Before GPS there were the stars. That’s how people navigated their way by land and by sea. Specifically, they’d look for Polaris, aka the North Star, the brightest star in the constellation Ursa Minor (Little Bear), more commonly known as the Little Dipper.
Polaris essentially aligns above the North Pole. The star appears motionless in the sky, with other stars seemingly rotating around it—making it a crucial “fixed point” to use for navigation.
Business owners should be as dependent upon North Stars as explorers once were. “In business, the North Star represents a company’s unwavering definition of its purpose, its products, its customers and potential acquirers,” according to Chief Executive.
The concept of following your North Star “emerged from Silicon Valley companies with breakout growth,” according to Growth Hackers. This evolved into a measurement—the North Star Metric (NSM), which is the “specific metric that best captures the core value your product delivers to customers.”
Where’s your North Star, Evan Goldberg?
All this suggests small business owners need to find their own North Stars. I recently talked to Evan Goldberg, founder and EVP of NetSuite, about how he found his.
Rieva Lesonsky: How do you define a North Star?
Evan Goldberg: A North Star is an analogy referring to the guiding principles behind a [business]. It’s [your] purpose, ambition and vision. Put more simply, it’s the reason [you] go into business in the first place. It’s a necessity for every business.
As an entrepreneur, it’s easy to lose sight of what’s important when there are so many distractions. You’re getting advice from everybody, adversity is challenging your thinking and assumptions, new opportunities are always presenting themselves, and the world around you is constantly changing.
These distractions make it hard to focus and that’s exactly why a North Star is so important. It guides your decision-making, brings your team, partners, investors, and other constituents together around a common set of goals, and keeps you on track as you navigate the twists and turns and side roads and forks that will define your organization’s journey.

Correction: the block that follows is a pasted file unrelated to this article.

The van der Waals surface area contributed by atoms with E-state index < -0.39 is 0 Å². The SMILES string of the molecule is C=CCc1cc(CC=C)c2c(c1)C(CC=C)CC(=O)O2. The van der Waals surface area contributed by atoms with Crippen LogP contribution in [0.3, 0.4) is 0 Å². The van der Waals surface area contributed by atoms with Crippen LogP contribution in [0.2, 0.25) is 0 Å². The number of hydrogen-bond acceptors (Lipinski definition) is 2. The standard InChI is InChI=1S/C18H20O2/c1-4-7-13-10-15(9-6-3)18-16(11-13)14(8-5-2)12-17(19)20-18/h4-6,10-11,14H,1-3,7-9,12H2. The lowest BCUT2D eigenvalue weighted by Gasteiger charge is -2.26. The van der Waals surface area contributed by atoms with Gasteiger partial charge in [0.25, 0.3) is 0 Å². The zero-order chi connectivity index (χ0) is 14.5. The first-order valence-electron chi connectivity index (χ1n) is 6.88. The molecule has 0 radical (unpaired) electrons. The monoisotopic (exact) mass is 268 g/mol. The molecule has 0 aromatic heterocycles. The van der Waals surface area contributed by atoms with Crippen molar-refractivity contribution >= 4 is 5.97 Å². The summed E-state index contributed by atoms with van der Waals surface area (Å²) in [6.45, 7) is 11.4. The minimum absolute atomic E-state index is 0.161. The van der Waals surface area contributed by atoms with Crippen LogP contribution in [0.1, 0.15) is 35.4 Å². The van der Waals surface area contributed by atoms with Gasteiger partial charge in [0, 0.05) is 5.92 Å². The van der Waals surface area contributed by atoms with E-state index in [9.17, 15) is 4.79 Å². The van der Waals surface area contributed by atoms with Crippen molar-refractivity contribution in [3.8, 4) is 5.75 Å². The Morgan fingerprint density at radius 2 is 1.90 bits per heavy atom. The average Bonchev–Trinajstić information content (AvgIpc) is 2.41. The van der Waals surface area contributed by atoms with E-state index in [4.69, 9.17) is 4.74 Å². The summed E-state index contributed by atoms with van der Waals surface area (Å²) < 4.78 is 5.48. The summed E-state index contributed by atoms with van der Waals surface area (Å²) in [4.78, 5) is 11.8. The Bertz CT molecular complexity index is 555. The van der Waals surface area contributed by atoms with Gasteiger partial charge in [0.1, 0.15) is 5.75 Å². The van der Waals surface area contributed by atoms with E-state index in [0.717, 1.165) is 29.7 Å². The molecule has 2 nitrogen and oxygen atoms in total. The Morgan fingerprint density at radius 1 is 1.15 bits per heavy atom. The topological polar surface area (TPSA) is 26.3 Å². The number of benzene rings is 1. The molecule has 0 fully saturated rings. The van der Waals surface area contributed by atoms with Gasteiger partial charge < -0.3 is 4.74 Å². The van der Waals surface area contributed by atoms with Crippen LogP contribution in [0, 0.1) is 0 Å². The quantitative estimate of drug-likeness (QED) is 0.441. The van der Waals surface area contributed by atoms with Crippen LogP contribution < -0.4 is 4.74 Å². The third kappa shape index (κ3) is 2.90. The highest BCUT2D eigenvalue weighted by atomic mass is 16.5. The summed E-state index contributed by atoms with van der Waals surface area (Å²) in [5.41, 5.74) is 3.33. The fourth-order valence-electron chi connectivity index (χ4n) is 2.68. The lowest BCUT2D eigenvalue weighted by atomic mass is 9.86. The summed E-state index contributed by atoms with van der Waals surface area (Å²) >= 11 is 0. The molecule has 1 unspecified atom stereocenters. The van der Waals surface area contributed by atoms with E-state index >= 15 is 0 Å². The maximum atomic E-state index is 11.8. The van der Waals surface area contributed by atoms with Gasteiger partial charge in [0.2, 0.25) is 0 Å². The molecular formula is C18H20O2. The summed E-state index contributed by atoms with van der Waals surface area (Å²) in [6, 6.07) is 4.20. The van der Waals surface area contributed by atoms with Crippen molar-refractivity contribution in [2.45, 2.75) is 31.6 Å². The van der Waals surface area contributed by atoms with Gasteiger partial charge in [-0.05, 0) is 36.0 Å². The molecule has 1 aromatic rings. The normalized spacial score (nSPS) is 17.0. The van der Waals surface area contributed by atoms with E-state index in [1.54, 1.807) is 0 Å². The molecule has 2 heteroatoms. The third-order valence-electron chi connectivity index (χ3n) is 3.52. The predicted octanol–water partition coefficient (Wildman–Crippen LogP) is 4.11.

Lesonsky: How did you know when you found your North Star?
Goldberg: It came out of my experience running a startup. I had multiple incompatible systems—one for finance, one for sales, one for support, one for web store—you get the gist. It was impossible to get an accurate picture of my business. My company didn’t succeed, but I learned a lot out of that failure.
I was on the phone with Larry Ellison, who helped me with the first company, about what I wanted to do next. We talked about the need for one system that organizations could use to simplify the management of their businesses and help them grow.
That 5-minute conversation became my North Star. Fast forward 20+ years and it’s still our North Star.
Lesonsky: Any advice for entrepreneurs and small business owners about how to find theirs?
Goldberg: Start by asking yourself three questions about your business: Who are you targeting, what problem are you solving, and how can you do it uniquely?
Usually, you start by knowing who you are targeting—for us, it was entrepreneurs and making their lives and the lives of their employees easier by helping them build a great business.
But to truly understand your target audience and their challenges, empathize—really listen and try to put yourself in their shoes. What are the problems they encounter every day that are keeping them from achieving their goals? And how do existing products or services fail to solve these problems?
Finally, you must ideate and determine how you will uniquely solve them. This is the core of your North Star. What is your differentiating approach? How can you do this in a way that will be hard for others to copy? As you start to answer those questions you will get a clearer view into what will set you apart from the competition.
When I started NetSuite in 1998, we provided accounting software on the internet and if I had said our North Star is to make accounting on the web, we would have had a very different journey.
Instead, thanks to the experience with my first startup we realized this was a common challenge—too many systems and no clear view of the business. So, we knew we needed to automate all of a company’s core operations in one system to give entrepreneurs everything they need to grow. This gave us a much broader purpose as well as a more meaningful reason to exist.
Lesonsky: Any advice on how you keep going?
Goldberg: The best advice I can give is "take it one step at a time." As the famous adage says, “a journey of a thousand miles begins with a single step” and this is particularly true when you’re running a business.
There will be good times, there will be tough times and there will be everything in between. You will question your North Star, heck you will question everything, but staying focused on that next step—while keeping an eye on the future—will help you and your business keep going.
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